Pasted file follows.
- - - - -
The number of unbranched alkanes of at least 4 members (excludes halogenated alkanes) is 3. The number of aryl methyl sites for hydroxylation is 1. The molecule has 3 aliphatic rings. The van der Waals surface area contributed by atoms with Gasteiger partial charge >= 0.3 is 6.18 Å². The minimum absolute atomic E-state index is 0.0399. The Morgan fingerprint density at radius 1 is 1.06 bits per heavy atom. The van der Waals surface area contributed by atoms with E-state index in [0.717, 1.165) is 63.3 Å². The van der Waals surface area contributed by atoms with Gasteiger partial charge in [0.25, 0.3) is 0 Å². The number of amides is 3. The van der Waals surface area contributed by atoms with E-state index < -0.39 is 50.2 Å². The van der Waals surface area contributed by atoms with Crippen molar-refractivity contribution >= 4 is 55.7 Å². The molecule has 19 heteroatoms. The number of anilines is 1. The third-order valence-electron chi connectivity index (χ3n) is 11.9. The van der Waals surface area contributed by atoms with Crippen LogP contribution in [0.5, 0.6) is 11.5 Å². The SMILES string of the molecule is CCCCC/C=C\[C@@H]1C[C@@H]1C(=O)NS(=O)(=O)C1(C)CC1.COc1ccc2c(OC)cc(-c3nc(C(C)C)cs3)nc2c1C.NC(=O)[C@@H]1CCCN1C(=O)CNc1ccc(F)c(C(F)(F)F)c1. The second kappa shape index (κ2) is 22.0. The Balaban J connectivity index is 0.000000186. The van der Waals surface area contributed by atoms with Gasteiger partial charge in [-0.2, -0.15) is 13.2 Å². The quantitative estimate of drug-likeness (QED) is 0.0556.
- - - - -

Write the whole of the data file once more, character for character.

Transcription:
The number of unbranched alkanes of at least 4 members (excludes halogenated alkanes) is 3. The number of aryl methyl sites for hydroxylation is 1. The molecule has 3 aliphatic rings. The van der Waals surface area contributed by atoms with Gasteiger partial charge >= 0.3 is 6.18 Å². The minimum absolute atomic E-state index is 0.0399. The Morgan fingerprint density at radius 1 is 1.06 bits per heavy atom. The van der Waals surface area contributed by atoms with E-state index in [0.717, 1.165) is 63.3 Å². The van der Waals surface area contributed by atoms with Gasteiger partial charge in [0.25, 0.3) is 0 Å². The number of amides is 3. The van der Waals surface area contributed by atoms with E-state index < -0.39 is 50.2 Å². The van der Waals surface area contributed by atoms with Crippen molar-refractivity contribution >= 4 is 55.7 Å². The molecule has 19 heteroatoms. The number of anilines is 1. The third-order valence-electron chi connectivity index (χ3n) is 11.9. The van der Waals surface area contributed by atoms with Crippen LogP contribution in [0.5, 0.6) is 11.5 Å². The SMILES string of the molecule is CCCCC/C=C\[C@@H]1C[C@@H]1C(=O)NS(=O)(=O)C1(C)CC1.COc1ccc2c(OC)cc(-c3nc(C(C)C)cs3)nc2c1C.NC(=O)[C@@H]1CCCN1C(=O)CNc1ccc(F)c(C(F)(F)F)c1. The second kappa shape index (κ2) is 22.0. The Balaban J connectivity index is 0.000000186. The van der Waals surface area contributed by atoms with Gasteiger partial charge in [-0.2, -0.15) is 13.2 Å². The quantitative estimate of drug-likeness (QED) is 0.0556.